Previous workshop attendees showing off some of their many woven works.

A three-day rāranga (weaving) workshop will be held at Piritahi Marae on Thursday next week with teacher Maikara Ropata.

“The whole purpose (kaupapa) of this course is about the sustainability of a resource that is freely available in many places on Waiheke Island – the kōrari/harakeke. This versatile plant is used for making many products including kākahu (cloaks), kete (baskets), rope, nets and medicines,” Maikara says.

Flax has been used for centuries in several ways. It was, for instance, essential in boat building and sail making.

The course that starts with a pōwhiri at the marae at 5pm on Thursday 29 November, introduces beginners to the art of weaving and extends the learning for those who already know how to weave.

“This course is more than weaving. It offers an opportunity to connect with Papatūānuku (Mother Earth), and to learn how to respect and look after the plant, how to prepare it and what tools to use,” Maikara says.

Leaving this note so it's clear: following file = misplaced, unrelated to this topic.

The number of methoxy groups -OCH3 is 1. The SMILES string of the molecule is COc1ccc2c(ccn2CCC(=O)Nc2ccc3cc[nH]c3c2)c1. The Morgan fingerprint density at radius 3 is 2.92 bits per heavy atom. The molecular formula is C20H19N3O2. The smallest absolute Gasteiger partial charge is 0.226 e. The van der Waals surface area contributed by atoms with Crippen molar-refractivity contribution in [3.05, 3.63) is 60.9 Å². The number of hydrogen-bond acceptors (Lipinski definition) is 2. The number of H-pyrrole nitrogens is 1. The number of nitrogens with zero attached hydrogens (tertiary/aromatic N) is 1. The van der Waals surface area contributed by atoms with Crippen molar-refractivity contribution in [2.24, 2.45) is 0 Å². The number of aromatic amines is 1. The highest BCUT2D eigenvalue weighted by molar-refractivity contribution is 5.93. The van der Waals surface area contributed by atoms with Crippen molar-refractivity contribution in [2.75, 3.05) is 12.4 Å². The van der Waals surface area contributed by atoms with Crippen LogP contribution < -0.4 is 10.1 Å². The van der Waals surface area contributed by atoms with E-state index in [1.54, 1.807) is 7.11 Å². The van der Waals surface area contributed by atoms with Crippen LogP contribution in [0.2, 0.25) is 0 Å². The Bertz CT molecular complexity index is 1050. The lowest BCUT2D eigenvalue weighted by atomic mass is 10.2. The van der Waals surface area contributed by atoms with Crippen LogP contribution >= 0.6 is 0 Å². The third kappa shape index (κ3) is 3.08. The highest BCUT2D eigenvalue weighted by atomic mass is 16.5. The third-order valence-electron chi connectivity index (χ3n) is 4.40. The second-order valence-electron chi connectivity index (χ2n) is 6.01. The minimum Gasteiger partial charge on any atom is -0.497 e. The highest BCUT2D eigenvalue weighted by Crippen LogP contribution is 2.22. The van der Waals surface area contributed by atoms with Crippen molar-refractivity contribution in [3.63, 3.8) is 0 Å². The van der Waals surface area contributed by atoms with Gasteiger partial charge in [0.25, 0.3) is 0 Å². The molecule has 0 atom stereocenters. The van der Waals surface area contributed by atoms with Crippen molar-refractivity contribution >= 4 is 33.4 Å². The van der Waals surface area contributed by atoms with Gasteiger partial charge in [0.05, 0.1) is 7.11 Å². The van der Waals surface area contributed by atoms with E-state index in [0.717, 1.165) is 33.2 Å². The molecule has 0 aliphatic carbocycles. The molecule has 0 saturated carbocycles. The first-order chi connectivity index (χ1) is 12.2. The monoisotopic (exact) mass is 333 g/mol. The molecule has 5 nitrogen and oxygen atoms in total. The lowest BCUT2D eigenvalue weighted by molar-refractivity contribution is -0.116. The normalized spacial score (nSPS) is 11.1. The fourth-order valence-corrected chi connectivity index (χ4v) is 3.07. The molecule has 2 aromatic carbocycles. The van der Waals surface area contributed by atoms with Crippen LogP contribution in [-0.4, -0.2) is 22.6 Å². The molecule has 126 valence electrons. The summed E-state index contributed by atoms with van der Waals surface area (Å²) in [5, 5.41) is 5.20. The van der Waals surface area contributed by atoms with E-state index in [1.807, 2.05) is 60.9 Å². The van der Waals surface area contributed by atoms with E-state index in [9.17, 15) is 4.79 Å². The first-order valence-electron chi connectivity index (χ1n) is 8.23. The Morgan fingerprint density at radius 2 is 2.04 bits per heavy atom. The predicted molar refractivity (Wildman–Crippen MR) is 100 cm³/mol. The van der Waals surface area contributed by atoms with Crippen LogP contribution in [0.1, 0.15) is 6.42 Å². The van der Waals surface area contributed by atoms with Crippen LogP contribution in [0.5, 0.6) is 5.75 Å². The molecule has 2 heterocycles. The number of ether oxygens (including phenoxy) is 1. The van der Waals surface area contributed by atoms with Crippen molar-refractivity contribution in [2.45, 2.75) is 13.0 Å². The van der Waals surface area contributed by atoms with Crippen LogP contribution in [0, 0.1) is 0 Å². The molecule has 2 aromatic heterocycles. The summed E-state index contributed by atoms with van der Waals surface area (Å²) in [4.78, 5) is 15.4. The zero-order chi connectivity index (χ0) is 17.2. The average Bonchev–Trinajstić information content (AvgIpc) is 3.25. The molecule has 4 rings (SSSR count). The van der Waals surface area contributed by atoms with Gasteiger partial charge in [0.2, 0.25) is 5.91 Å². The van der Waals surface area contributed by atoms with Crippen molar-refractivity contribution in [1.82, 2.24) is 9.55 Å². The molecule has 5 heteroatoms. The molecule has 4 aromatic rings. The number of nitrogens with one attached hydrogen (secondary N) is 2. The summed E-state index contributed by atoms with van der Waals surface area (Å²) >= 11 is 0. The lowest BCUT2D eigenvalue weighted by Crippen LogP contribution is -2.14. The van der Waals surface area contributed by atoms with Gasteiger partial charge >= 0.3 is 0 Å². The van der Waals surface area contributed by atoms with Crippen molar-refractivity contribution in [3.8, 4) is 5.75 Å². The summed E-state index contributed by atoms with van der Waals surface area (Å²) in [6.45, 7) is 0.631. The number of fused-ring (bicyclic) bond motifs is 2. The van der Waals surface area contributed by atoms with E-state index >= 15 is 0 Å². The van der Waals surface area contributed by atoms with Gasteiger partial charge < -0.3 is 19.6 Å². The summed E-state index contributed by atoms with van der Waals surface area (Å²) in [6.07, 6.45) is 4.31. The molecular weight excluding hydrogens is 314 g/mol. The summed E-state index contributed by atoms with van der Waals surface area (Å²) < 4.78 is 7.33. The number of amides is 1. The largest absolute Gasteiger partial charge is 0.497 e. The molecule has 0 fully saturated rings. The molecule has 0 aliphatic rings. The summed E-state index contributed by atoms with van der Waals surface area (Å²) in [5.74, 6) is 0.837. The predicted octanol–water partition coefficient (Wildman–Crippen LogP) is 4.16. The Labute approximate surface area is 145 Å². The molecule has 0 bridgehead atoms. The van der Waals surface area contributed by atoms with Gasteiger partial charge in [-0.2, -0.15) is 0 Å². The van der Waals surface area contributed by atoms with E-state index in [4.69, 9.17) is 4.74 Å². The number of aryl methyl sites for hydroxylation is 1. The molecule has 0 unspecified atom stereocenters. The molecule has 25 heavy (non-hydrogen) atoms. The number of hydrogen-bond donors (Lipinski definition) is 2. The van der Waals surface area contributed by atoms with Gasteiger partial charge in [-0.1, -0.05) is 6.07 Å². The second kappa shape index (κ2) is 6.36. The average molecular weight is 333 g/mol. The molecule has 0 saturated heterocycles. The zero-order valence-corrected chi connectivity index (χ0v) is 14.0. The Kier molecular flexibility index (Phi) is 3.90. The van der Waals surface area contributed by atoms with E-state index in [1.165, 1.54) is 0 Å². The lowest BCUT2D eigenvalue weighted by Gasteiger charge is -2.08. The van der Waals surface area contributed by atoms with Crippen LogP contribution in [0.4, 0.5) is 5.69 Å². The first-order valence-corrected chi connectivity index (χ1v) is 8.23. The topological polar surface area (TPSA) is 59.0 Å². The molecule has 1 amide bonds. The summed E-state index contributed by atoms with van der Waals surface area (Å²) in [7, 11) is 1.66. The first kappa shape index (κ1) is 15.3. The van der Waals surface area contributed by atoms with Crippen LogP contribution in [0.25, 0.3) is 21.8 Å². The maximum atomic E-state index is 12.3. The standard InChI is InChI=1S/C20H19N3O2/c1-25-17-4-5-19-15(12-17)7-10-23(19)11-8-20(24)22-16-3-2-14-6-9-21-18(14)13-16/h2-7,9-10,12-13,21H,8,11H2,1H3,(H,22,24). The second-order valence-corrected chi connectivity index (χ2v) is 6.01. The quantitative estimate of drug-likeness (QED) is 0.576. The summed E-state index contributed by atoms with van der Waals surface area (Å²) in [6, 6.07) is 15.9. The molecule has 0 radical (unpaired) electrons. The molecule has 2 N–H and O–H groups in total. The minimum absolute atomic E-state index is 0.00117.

She says the wānanga (university) encompasses everything, including relationship development, by sharing knowledge and wisdom with others.

“Participants learn skills and also receive knowledge, which makes it a whole experience. Sleeping together in the marae embellishes it.”

The workshop is offered through Waiheke Adult Learning Centre and is a collaboration with Pā Te Aroha Weaving Group. It has been offered before, and one earlier attendee was particularly happy to join as her ancestors had done weaving with palm leaves.

“I enjoyed every single moment of it,” Osher Oriyah says.

“Sleeping in the marae was one of the highlights of the experience. I felt embraced by the ancestors’ loving presence and had a peaceful sleep.”

Although she was at first hesitant with her skills, the gentle, patient guidance from her tutor got her so excited that she didn’t want to stop weaving and she made both baskets and bracelets.

“In the final sharing, tears streamed down my face as the love and connection between us all was felt strongly in my heart,” Osher says.

The course ends on Sunday 2 December at 9.30am with a karakia. All levels are welcome and accommodation is provided. 

The cost is $130. For more information, see •

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